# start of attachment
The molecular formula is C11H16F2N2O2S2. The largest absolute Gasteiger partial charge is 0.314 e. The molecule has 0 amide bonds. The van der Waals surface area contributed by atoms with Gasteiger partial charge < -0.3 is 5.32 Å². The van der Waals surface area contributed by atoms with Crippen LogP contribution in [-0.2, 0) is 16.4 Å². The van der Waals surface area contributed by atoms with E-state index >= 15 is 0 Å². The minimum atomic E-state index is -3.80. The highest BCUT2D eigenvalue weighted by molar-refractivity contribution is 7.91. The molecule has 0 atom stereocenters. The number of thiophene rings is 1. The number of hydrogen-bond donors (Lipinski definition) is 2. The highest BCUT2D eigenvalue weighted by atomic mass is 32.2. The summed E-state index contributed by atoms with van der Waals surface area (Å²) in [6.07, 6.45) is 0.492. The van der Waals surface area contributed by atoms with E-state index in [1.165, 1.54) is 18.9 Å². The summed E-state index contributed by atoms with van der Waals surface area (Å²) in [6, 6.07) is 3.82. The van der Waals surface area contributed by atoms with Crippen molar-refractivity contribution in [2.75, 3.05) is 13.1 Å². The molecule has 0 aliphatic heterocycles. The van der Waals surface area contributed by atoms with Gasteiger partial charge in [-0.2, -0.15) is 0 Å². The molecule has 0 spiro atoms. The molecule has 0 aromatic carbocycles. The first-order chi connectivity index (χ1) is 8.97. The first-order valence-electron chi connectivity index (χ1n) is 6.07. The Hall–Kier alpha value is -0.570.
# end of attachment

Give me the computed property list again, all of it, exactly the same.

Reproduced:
The molecular formula is C11H16F2N2O2S2. The largest absolute Gasteiger partial charge is 0.314 e. The molecule has 0 amide bonds. The van der Waals surface area contributed by atoms with Gasteiger partial charge < -0.3 is 5.32 Å². The van der Waals surface area contributed by atoms with Crippen LogP contribution in [-0.2, 0) is 16.4 Å². The van der Waals surface area contributed by atoms with E-state index >= 15 is 0 Å². The minimum atomic E-state index is -3.80. The highest BCUT2D eigenvalue weighted by molar-refractivity contribution is 7.91. The molecule has 0 atom stereocenters. The number of thiophene rings is 1. The number of hydrogen-bond donors (Lipinski definition) is 2. The highest BCUT2D eigenvalue weighted by atomic mass is 32.2. The summed E-state index contributed by atoms with van der Waals surface area (Å²) in [6.07, 6.45) is 0.492. The van der Waals surface area contributed by atoms with E-state index in [1.165, 1.54) is 18.9 Å². The summed E-state index contributed by atoms with van der Waals surface area (Å²) in [6, 6.07) is 3.82. The van der Waals surface area contributed by atoms with Crippen molar-refractivity contribution in [2.75, 3.05) is 13.1 Å². The molecule has 0 aliphatic heterocycles. The van der Waals surface area contributed by atoms with Gasteiger partial charge in [-0.2, -0.15) is 0 Å². The molecule has 0 spiro atoms. The molecule has 0 aromatic carbocycles. The first-order chi connectivity index (χ1) is 8.97. The first-order valence-electron chi connectivity index (χ1n) is 6.07. The Hall–Kier alpha value is -0.570.